- Meth Project Foundation gets high Barron’s rank, Billings Gazette, November 30, 2009
- Don’t Allow Methamphetamine to Ruin Your Life, Psychology Today, September 2, 2009
- Montana Meth
- Statement of David Erceg-Hurn to Governor Schweitzer and Montana Legislature regarding funding of Montana Meth Project in 2009 budget, February 09, 2009
- 2009 Youth Risk Behavior Survey, Montana Office of Public Instruction
- 2005 Montana Meth Use and Attitudes Survey
- 2006 Montana Meth Use and Attitudes Survey
- 2007 Montana Meth Use and Attitudes Survey
- 2008 Montana Meth Use and Attitudes Survey
- Montana State Office of Public Instruction Report
- The Meth Project Fact Sheet
- Catalytic Philanthropy, Stanford Social Innovation Review, Fall 2009
- Pushing Back Against Meth: A Progress Report on the Fight Against Methamphetamine in the United States, Office of National Drug Control Policy, November 30, 2006
- Methamphetamine in Montana: A Preliminary Report on Trends and Impact January, 2007.
- Methamphetamine in Montana A Follow-up Report on Trends and Progress. April, 2008.
- Erceg-Hurn, David M. (August 7, 2008). "Drugs, Money, and Graphic Ads: A Critical Review of the Montana Meth Project". Prevention Science 9 (4): 256–263. doi:10.1007/s11121-008-0098-5. ISSN 1573-6695. PMID 18686033. http://www.springerlink.com/content/t3575m0w40653lh7.
- An expensive habit: State pledges $2 million to Montana Meth Project, Missoula Independent, April 19, 2007
- Press Release - White House Cites Montana Meth Project as Model For The Nation
- Governor Wants More Information on Meth Project Study, Associated Press, December 19, 2008 (originally here)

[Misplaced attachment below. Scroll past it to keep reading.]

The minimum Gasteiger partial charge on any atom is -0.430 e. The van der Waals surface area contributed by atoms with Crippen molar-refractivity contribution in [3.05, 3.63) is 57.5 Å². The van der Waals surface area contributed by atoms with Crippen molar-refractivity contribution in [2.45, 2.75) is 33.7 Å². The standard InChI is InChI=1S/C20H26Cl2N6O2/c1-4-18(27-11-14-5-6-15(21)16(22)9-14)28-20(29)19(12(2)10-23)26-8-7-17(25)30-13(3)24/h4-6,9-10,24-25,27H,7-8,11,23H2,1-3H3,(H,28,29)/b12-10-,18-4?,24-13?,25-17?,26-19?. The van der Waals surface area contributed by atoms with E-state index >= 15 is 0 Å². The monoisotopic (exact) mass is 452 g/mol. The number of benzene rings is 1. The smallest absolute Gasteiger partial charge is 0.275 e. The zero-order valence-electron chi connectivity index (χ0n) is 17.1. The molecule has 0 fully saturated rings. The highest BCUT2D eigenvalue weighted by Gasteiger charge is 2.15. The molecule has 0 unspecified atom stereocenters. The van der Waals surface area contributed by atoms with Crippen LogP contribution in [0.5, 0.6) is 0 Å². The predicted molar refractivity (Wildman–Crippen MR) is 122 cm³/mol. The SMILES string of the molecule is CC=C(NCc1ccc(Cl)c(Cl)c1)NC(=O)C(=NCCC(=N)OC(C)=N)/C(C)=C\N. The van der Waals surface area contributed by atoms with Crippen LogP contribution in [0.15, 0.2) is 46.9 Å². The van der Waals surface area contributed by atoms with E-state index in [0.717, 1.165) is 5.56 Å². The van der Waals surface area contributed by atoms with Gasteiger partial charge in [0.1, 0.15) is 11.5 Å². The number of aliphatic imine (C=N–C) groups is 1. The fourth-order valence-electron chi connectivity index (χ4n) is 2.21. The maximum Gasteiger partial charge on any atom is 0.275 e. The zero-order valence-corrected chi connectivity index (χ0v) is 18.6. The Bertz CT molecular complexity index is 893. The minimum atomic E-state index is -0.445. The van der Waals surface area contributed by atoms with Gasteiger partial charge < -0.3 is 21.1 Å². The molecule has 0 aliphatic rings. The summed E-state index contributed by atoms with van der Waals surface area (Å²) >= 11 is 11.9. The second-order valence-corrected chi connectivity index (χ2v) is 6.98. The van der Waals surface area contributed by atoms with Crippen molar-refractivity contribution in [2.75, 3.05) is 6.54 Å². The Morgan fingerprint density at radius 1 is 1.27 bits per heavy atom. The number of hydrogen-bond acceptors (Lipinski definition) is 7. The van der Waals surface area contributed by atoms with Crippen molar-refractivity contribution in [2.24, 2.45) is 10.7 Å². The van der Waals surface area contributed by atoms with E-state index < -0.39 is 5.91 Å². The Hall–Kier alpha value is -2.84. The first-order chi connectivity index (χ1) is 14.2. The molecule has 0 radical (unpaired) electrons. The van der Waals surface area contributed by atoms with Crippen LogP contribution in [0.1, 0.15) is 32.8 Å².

- Meth Project Study Author Declines Visit, by Matt Gouras (Associated Press), Great Falls Tribune, December 20, 2008 (originally here )
- Veto Pen: Schweitzer Cuts Some Meth Project Funding and Welcome Home Program, May 14, 2009
- Montana Meth Project MAM Release, Montana Meth Project
- Helena IR 21609, Montana Meth Project
- Montana Meth Project, Electric City Weblog, January 1st, 2009
- More Montana Meth PR Before the Rally: The Gazette Pre-Announces a Successful Rally!, Intelligent Discontent, February 16, 2009
- Paint the State Montana Paint the State Montana
- Paint the State Idaho Paint the State Idaho
- Paint the State 2006 Paint the State 2006
- Montana Meth Project: Message heard, results debated, Ed Kemmick, Billings Gazette, Sunday, July 5, 2009
- $20M spent in anti-meth campaign, Ed Kemmick, Billings Gazette, Sunday, July 5, 2009
- State's Largest Demonstration Captured in Meth Project Documentary Helena Independent Record, April 21, 2009
- Study Questions Value of Anti-Meth Campaign. Washington Post, December 11, 2008
- Graphic anti-meth ads catching on. Stateline, October 4, 2007
- Is the Project working?, Missoula Independent, September 27, 2007
- Why The Montana Meth Project Isn't All It's Cranked Up To Be, Missoula Independent, August 3, 2006
- Montana Meth Project, Montana site. Newest ads are listed first.
- Meth Project Foundation, national site. Oldest ads are listed first.
- Montana Meth Project category at Intelligent Discontent